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Someone told me in an answer to a stackoverflow question that the "two big guns" for the MVVM pattern are 1) attached behaviors and 2) services. I assume he means "WPF services" a phrase which I found used in the following ways:

PresentationFoundation.dll defines the WPF controls types, animation and multimedia support, data binding support, and other WPF services.

Many of these WPF services ( de-coupled eventing, rich databinding, styling, resources, etc.) are software development best practices that converge in a single, declarative UI stack.

You will understand the motivation behind WPF, learn the syntax of XAML, examine the core programming model, and survey several WPF services.

None of the WPF books I have even mention "WPF services" as such, so is this just a word that means "WPF features" such as decoupled eventing, rich databinding, styling, etc. or is there something else behind the term "WPF Services"?

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Yes, it's about the features. I'd say in that context, "services" is just a buzz-word to make it sound better. Just like "user experience" and the like. – Botz3000 May 29 '09 at 14:55
up vote 3 down vote accepted

He's not talking about WPF services, but application services. That is, abstracting some portion of functionality into an independent service that multiple VMs can consume.

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What does that mean exactly, are you talking about a Windows Service, Web Service? The wikipedia article on WPF gives examples of "WPF application services" as "user interface, 2D and 3D drawing, fixed and adaptive documents, advanced typography, vector graphics, raster graphics, animation, data binding, audio and video". What would it mean that then that e.g. "multiple ViewModels can consume data binding". That's always the case. What is behind this word "WPF services" and "application services" in this sense? Or do you mean in the classic sense such as "security services"? – Edward Tanguay May 29 '09 at 11:47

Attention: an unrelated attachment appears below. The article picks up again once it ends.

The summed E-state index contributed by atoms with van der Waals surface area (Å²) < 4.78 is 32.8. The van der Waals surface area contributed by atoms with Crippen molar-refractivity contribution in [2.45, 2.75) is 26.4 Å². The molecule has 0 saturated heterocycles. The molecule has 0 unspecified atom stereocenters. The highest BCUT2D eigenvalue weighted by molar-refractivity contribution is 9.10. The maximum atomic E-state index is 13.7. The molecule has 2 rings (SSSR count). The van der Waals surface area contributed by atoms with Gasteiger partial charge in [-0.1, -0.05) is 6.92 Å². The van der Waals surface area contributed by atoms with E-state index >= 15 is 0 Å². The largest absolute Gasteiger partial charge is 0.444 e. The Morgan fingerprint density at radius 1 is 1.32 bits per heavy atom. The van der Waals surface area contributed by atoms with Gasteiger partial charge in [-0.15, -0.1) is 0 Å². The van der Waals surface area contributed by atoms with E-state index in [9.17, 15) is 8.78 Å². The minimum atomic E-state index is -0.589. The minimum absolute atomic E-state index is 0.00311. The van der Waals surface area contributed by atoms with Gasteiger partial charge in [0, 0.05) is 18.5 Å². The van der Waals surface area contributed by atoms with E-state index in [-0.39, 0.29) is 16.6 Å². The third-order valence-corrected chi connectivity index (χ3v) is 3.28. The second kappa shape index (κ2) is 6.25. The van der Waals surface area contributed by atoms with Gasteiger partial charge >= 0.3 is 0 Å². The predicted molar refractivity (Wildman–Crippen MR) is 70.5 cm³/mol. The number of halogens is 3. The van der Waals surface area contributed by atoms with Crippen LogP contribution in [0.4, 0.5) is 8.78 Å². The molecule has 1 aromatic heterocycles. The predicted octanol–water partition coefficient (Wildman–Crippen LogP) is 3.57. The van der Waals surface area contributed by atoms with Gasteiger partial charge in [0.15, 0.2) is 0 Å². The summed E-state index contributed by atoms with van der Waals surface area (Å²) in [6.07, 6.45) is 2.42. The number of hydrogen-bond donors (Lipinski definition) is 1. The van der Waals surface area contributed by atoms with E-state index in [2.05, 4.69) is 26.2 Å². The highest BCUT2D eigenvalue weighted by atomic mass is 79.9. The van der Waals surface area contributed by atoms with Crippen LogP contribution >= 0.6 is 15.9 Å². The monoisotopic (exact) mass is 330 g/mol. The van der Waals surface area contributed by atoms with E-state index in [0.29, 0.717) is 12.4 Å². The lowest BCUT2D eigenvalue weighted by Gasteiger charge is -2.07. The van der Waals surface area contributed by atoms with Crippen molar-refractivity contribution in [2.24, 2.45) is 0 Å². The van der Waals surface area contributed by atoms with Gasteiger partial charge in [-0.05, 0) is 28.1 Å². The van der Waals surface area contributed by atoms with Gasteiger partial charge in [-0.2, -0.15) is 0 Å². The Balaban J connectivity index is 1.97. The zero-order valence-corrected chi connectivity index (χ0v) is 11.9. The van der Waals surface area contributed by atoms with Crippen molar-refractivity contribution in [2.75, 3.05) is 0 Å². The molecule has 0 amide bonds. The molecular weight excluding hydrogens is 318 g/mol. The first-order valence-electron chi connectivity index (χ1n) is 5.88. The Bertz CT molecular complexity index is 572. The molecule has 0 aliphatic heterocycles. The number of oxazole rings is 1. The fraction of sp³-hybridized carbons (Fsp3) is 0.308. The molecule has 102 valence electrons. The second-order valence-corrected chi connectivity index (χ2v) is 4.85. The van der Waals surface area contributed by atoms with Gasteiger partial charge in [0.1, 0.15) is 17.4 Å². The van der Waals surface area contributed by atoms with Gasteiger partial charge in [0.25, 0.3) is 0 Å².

By "service" I just mean an abstraction over a piece of functionality. Perhaps the underlying functionality is a COM component, or database access or whatever. Doesn't matter - the VM just knows about an interface that it can use to interact with said functionality. – Kent Boogaart May 29 '09 at 14:07

Martin Fowler has a description of what a service is in his Dependency Injection article. Put simply, a service is an object that provides functionality to be used by other objects. You'll find the term used heavily when discussing the patterns Inversion of Control and Service Locator.

To make this concrete with the topic at hand, let's think about how we'd display a message box in the MVVM pattern. Calling MessageBox.Show() would be bad, Ray. This ties the ViewModel tightly to the UI architecture, and makes the ViewModel difficult to test. Instead, one solution would be to use a service, which we'll call IDisplayMessage. This service is supplied to the ViewModel somehow (through one of the two patterns above), and this service is used to "display" a message. During normal operation, a concrete version of this service will call MessageBox.Show(), but during testing we can provide a different concrete version (a test double) that behaves differently (a noop often, or if we're ensuring the ViewModel displays the message, a version that records the call so we can assert that it occurred). Onyx (disclaimer: I'm the author) provides just such a service, and the infrastructure necessary for providing this service (and others) to your ViewModel.

Update: Since this response was made, I've written a blog post Services: Your ViewModel Deathstar, which covers the topic fairly well. This was part of a "series" of posts, and readers may also be interested in the first post Behavior - Your Trusty ViewModel Bazooka.

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Why not point to your articles? Attached Behaviours:!D18C3EC06EA971CF!940.entry Services:!D18C3EC06EA971CF!951.entry – Trainee4Life Sep 27 '09 at 16:06
At the time, the articles didn't exist, and I just didn't think to come back here and update the response. – wekempf Sep 30 '09 at 13:55

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